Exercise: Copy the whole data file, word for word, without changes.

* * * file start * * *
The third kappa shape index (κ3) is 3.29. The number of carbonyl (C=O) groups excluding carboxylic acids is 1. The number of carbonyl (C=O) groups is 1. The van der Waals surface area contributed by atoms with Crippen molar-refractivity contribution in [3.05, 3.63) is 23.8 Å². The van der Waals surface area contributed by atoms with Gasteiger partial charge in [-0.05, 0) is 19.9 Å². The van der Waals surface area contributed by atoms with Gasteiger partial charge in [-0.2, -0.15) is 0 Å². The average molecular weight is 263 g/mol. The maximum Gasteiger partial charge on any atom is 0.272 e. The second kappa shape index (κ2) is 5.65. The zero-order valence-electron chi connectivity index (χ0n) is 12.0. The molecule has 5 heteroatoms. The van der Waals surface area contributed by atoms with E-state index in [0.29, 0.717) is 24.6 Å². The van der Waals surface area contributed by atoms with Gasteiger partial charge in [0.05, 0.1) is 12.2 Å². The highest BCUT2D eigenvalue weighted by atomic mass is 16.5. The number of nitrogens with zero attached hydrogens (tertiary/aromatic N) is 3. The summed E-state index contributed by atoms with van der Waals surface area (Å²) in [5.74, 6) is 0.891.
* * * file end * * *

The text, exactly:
The third kappa shape index (κ3) is 3.29. The number of carbonyl (C=O) groups excluding carboxylic acids is 1. The number of carbonyl (C=O) groups is 1. The van der Waals surface area contributed by atoms with Crippen molar-refractivity contribution in [3.05, 3.63) is 23.8 Å². The van der Waals surface area contributed by atoms with Gasteiger partial charge in [-0.05, 0) is 19.9 Å². The van der Waals surface area contributed by atoms with Gasteiger partial charge in [-0.2, -0.15) is 0 Å². The average molecular weight is 263 g/mol. The maximum Gasteiger partial charge on any atom is 0.272 e. The second kappa shape index (κ2) is 5.65. The zero-order valence-electron chi connectivity index (χ0n) is 12.0. The molecule has 5 heteroatoms. The van der Waals surface area contributed by atoms with E-state index in [0.29, 0.717) is 24.6 Å². The van der Waals surface area contributed by atoms with Gasteiger partial charge in [0.05, 0.1) is 12.2 Å². The highest BCUT2D eigenvalue weighted by atomic mass is 16.5. The number of nitrogens with zero attached hydrogens (tertiary/aromatic N) is 3. The summed E-state index contributed by atoms with van der Waals surface area (Å²) in [5.74, 6) is 0.891.